Lifestyles

April 4, 2018
 

The Tejanos of South Texas

Mission Children

The video at the visitors center at Mission San Jose in San Antonio concluded with an interesting dialogue between a child and her mother. The child states that the indigenous people who lived in the mission have all died, but the mother asks her to look in the mirror and she will see these people are alive and living in South Texas.

This video talked about Tejanos being the people of Spanish, Mexican, Indigenous and Meztizo roots who shaped the San Antonio landscape with acequias, farm fields, ranchlands, and mission communities.  Both Catholicism and a strong Tejano heritage are still present here in the people, food, and cultural traditions.

After my visit to the missions, I met with Dr. Sarah Gould who is the curator at the University of Texas Institute of Texas Cultures who talked to me about the Tejano exhibition at the institute. The ITC consists of small exhibitions of the many countries that exported immigrants to the state and their contributions. I noticed a few years ago that there was no space dedicated to Mexico or Spain and it intrigued me to the point of upsetting me. Last month, I had the pleasure of meeting Sarah Gould who curated the new Tejano display and I asked her why Tejano and not Mexico and Spain? Below is my interview with her.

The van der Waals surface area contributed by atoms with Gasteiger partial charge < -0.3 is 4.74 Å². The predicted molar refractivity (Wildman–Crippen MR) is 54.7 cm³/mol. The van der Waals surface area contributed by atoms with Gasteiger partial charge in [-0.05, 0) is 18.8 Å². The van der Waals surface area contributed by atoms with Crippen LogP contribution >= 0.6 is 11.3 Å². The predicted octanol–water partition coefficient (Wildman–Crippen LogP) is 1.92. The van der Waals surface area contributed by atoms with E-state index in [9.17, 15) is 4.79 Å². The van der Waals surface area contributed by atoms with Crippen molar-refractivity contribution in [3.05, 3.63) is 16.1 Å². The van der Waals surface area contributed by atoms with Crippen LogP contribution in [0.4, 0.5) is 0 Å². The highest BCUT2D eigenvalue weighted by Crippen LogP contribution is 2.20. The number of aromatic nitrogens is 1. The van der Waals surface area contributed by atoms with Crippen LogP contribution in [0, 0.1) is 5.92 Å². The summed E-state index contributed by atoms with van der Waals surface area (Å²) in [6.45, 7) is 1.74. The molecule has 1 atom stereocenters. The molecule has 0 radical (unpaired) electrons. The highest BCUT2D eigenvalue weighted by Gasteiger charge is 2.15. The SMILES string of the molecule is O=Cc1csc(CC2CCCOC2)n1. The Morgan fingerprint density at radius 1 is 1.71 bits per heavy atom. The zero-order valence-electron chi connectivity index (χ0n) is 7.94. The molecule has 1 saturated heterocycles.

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About the Author

Nydia O
A bird does not sing because it has an answer, it sings because it has a song.-Maya Angelou. La Vida Valle is where I write about "la vida" my life in the Rio Grande Valley of Texas. I write about the food, the culture, the good times and the bad. I write about the people who make El Valle festive and laid back at the same time. Contributions and comments are always welcome .



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